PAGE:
Posted : 07/11/2006
It pays to have a good credit history. Case in point: Homeowner insurance companies tend to give their better rates and terms to consumers who pay their bills and loans, in full, on time. A number of homeowner insurers weigh your credit history in making underwriting decisions, confirms Selective Insurance spokeswoman Cynthia B. Heismeyer who explains why.
"Insurance scores, based partially or wholly on your credit information, help insurers assess risk and charge the appropriate rate based upon that level of risk," observes Heismeyer, Selective Insurance`s assistant vice president of corporate communications.
"Statistically, it has been proven that people with poor insurance scores are more likely to file a claim," notes Heismeyer. "Historically, homeowners rates had been based on the characteristics of the structure itself. The insurance industry is now shifting the focus to include characteristics of the occupants, and insurance scores are one of those factors."
Heismeyer says that a credit-based "insurance score" from a consumer`s credit report is used to predict how often he or she is likely to file claims, and/or how expensive those claims will be. Heismeyer indicates that studies by insurance regulators, universities, independent auditors and insurance companies all have shown that an individual's credit history is a proven, strong indicator of how likely that person is to file a future claim.Here are some basic facts about credit-based insurance scores, according to the Insurance Information Institute, of New York:
Chubb doesn`t use credit-based scores in homeowners insurance underwriting decisions, but Chubb spokesman Mark Schussel points out that his company has "other ways to determine the acceptability of a risk." Chubb goes "beyond what`s contained in the insurance application," said Schussel who then gave an example.
For instance, Schussel says, the application doesn`t provide enough detailed information about the type of materials and craftsmanship used in a home as well as specific exposures a home faces and what steps a customer has taken to mitigate those exposures. That`s why we visit many of the homes that we insure."
Credit-based insurance scores are "blind" and objective, points out Lynn Knauf, director of personal lines for the Property Casualty Insurers Association of America, in Des Plaines, Ill. She stressed that credit-based insurance scores don`t consider a consumer`s race, nationality, income, marital status or location.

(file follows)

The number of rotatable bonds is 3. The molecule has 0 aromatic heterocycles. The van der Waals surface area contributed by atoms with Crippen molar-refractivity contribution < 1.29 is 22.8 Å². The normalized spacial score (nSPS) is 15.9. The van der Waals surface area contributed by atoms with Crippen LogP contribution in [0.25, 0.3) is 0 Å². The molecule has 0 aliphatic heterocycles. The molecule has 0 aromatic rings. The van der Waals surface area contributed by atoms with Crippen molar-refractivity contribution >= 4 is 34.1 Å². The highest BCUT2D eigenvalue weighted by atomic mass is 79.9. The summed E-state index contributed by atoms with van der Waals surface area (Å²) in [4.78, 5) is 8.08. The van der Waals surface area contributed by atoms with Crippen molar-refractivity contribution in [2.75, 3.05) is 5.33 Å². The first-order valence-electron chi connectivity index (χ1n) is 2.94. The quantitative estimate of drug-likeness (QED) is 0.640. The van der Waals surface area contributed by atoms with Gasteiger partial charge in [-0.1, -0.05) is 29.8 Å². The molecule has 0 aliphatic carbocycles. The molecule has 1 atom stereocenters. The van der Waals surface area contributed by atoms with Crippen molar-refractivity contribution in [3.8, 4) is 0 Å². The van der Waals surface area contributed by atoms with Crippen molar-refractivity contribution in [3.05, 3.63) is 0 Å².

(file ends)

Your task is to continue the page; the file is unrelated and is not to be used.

American Insurance Association`s Dave Snyder focused on what he described as one of the benefits of credit scores in the homeowners insurance equation. "They enable insurers to offer many more pricing levels than before," Snyder says. Citing example, Snyder noted that those with "good credit-based insurance scores can get lower premiums on their homeowners insurance than they could have, say, 10 years ago before credit scoring came to the forefront."
"The addition of credit scoring gives the homeowners insurance company a clearer idea on how to price a particular risk and in the process gives consumers assurance that they`re not paying more than they should for coverage," says Snyder, assistant general counsel for AIA in Washington, D.C.
Snyder believes that experience has shown that fiscally responsible consumers who have solid credit histories have fewer losses than those with spotty or poor financial track records. "From the insurer`s standpoint," observes Snyder, "credit information serves as an indicator as to how well a person manages financial risk. A person who keeps his finances in order tends to keep his or her home in good shape, and probably drive more safely as well. In addition, homeowners insurance losses for people with the worst credit tend to run much higher than that of consumers with the best insurance credit scores."
A final thought on credit scores comes from Safeco Insurance spokesman Paul Hollie. "Personal credit reports are available from several organizations, including Experian, Equifax and TransUnion. Reviewing your credit and cleaning up inaccuracies should be an annual ritual, no different than checking on your personal retirement accounts or checking your fire alarm batteries," says Hollie.
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